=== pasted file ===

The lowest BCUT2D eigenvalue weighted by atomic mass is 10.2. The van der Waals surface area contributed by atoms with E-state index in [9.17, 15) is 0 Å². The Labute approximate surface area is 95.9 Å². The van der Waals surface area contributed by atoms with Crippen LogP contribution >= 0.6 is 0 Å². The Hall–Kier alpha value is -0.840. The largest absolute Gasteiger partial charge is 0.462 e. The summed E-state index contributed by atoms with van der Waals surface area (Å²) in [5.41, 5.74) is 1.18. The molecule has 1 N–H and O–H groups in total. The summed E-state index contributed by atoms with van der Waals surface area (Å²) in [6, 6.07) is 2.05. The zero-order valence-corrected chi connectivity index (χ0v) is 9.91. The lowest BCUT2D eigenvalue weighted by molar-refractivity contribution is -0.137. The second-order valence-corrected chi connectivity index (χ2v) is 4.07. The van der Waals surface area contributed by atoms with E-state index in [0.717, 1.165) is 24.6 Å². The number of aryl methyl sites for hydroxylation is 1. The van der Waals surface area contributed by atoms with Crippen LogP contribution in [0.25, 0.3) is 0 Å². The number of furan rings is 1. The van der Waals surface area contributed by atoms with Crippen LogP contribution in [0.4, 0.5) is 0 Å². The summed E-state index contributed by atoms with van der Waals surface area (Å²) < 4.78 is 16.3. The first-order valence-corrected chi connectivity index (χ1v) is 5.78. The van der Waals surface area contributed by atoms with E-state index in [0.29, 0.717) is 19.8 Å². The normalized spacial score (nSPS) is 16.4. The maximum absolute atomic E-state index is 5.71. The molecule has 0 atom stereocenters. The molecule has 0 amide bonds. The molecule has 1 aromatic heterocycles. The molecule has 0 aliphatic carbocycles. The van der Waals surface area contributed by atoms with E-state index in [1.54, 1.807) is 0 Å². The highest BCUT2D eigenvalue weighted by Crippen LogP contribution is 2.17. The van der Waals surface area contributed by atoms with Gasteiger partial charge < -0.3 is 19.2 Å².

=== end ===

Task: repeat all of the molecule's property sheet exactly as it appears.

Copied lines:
The lowest BCUT2D eigenvalue weighted by atomic mass is 10.2. The van der Waals surface area contributed by atoms with E-state index in [9.17, 15) is 0 Å². The Labute approximate surface area is 95.9 Å². The van der Waals surface area contributed by atoms with Crippen LogP contribution >= 0.6 is 0 Å². The Hall–Kier alpha value is -0.840. The largest absolute Gasteiger partial charge is 0.462 e. The summed E-state index contributed by atoms with van der Waals surface area (Å²) in [5.41, 5.74) is 1.18. The molecule has 1 N–H and O–H groups in total. The summed E-state index contributed by atoms with van der Waals surface area (Å²) in [6, 6.07) is 2.05. The zero-order valence-corrected chi connectivity index (χ0v) is 9.91. The lowest BCUT2D eigenvalue weighted by molar-refractivity contribution is -0.137. The second-order valence-corrected chi connectivity index (χ2v) is 4.07. The van der Waals surface area contributed by atoms with E-state index in [0.717, 1.165) is 24.6 Å². The number of aryl methyl sites for hydroxylation is 1. The van der Waals surface area contributed by atoms with Crippen LogP contribution in [0.25, 0.3) is 0 Å². The number of furan rings is 1. The van der Waals surface area contributed by atoms with Crippen LogP contribution in [0.4, 0.5) is 0 Å². The summed E-state index contributed by atoms with van der Waals surface area (Å²) < 4.78 is 16.3. The first-order valence-corrected chi connectivity index (χ1v) is 5.78. The van der Waals surface area contributed by atoms with E-state index in [0.29, 0.717) is 19.8 Å². The normalized spacial score (nSPS) is 16.4. The maximum absolute atomic E-state index is 5.71. The molecule has 0 atom stereocenters. The molecule has 0 amide bonds. The molecule has 1 aromatic heterocycles. The molecule has 0 aliphatic carbocycles. The van der Waals surface area contributed by atoms with E-state index in [1.54, 1.807) is 0 Å². The highest BCUT2D eigenvalue weighted by Crippen LogP contribution is 2.17. The van der Waals surface area contributed by atoms with Gasteiger partial charge < -0.3 is 19.2 Å².